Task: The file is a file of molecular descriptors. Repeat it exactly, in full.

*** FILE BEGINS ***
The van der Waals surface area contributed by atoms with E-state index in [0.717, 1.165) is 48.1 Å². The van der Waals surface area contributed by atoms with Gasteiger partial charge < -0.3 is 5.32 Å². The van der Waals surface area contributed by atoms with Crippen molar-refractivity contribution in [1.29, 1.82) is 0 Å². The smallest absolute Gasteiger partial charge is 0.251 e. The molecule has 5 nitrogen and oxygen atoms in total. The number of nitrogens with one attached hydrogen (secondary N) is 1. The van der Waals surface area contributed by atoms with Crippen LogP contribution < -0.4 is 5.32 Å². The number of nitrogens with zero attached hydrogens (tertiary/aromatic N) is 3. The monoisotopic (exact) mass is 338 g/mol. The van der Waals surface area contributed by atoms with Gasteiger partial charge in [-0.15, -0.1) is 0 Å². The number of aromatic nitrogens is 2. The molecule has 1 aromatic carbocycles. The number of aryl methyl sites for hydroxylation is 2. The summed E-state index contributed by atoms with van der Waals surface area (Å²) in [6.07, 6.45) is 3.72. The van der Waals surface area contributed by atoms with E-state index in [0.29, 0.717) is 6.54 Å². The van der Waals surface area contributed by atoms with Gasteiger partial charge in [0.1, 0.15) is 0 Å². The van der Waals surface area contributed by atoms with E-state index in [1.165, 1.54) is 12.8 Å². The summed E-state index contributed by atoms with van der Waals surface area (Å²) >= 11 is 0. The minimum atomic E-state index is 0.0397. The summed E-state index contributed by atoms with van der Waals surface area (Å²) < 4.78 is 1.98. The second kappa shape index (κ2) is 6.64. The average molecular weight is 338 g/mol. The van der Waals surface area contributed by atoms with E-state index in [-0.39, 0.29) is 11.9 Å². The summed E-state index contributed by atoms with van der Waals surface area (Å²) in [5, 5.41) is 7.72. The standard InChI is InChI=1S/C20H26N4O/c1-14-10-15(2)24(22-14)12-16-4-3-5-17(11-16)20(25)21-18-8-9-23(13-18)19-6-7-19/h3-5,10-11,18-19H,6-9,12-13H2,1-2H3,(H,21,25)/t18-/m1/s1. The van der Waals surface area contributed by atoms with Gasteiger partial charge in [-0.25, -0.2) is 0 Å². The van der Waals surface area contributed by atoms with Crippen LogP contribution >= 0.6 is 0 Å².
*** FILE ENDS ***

The van der Waals surface area contributed by atoms with E-state index in [0.717, 1.165) is 48.1 Å². The van der Waals surface area contributed by atoms with Gasteiger partial charge < -0.3 is 5.32 Å². The van der Waals surface area contributed by atoms with Crippen molar-refractivity contribution in [1.29, 1.82) is 0 Å². The smallest absolute Gasteiger partial charge is 0.251 e. The molecule has 5 nitrogen and oxygen atoms in total. The number of nitrogens with one attached hydrogen (secondary N) is 1. The van der Waals surface area contributed by atoms with Crippen LogP contribution < -0.4 is 5.32 Å². The number of nitrogens with zero attached hydrogens (tertiary/aromatic N) is 3. The monoisotopic (exact) mass is 338 g/mol. The van der Waals surface area contributed by atoms with Gasteiger partial charge in [-0.15, -0.1) is 0 Å². The number of aromatic nitrogens is 2. The molecule has 1 aromatic carbocycles. The number of aryl methyl sites for hydroxylation is 2. The summed E-state index contributed by atoms with van der Waals surface area (Å²) in [6.07, 6.45) is 3.72. The van der Waals surface area contributed by atoms with E-state index in [0.29, 0.717) is 6.54 Å². The van der Waals surface area contributed by atoms with Gasteiger partial charge in [0.1, 0.15) is 0 Å². The van der Waals surface area contributed by atoms with E-state index in [1.165, 1.54) is 12.8 Å². The summed E-state index contributed by atoms with van der Waals surface area (Å²) >= 11 is 0. The minimum atomic E-state index is 0.0397. The summed E-state index contributed by atoms with van der Waals surface area (Å²) < 4.78 is 1.98. The second kappa shape index (κ2) is 6.64. The average molecular weight is 338 g/mol. The van der Waals surface area contributed by atoms with E-state index in [-0.39, 0.29) is 11.9 Å². The summed E-state index contributed by atoms with van der Waals surface area (Å²) in [5, 5.41) is 7.72. The standard InChI is InChI=1S/C20H26N4O/c1-14-10-15(2)24(22-14)12-16-4-3-5-17(11-16)20(25)21-18-8-9-23(13-18)19-6-7-19/h3-5,10-11,18-19H,6-9,12-13H2,1-2H3,(H,21,25)/t18-/m1/s1. The van der Waals surface area contributed by atoms with Gasteiger partial charge in [-0.25, -0.2) is 0 Å². The van der Waals surface area contributed by atoms with Crippen LogP contribution >= 0.6 is 0 Å².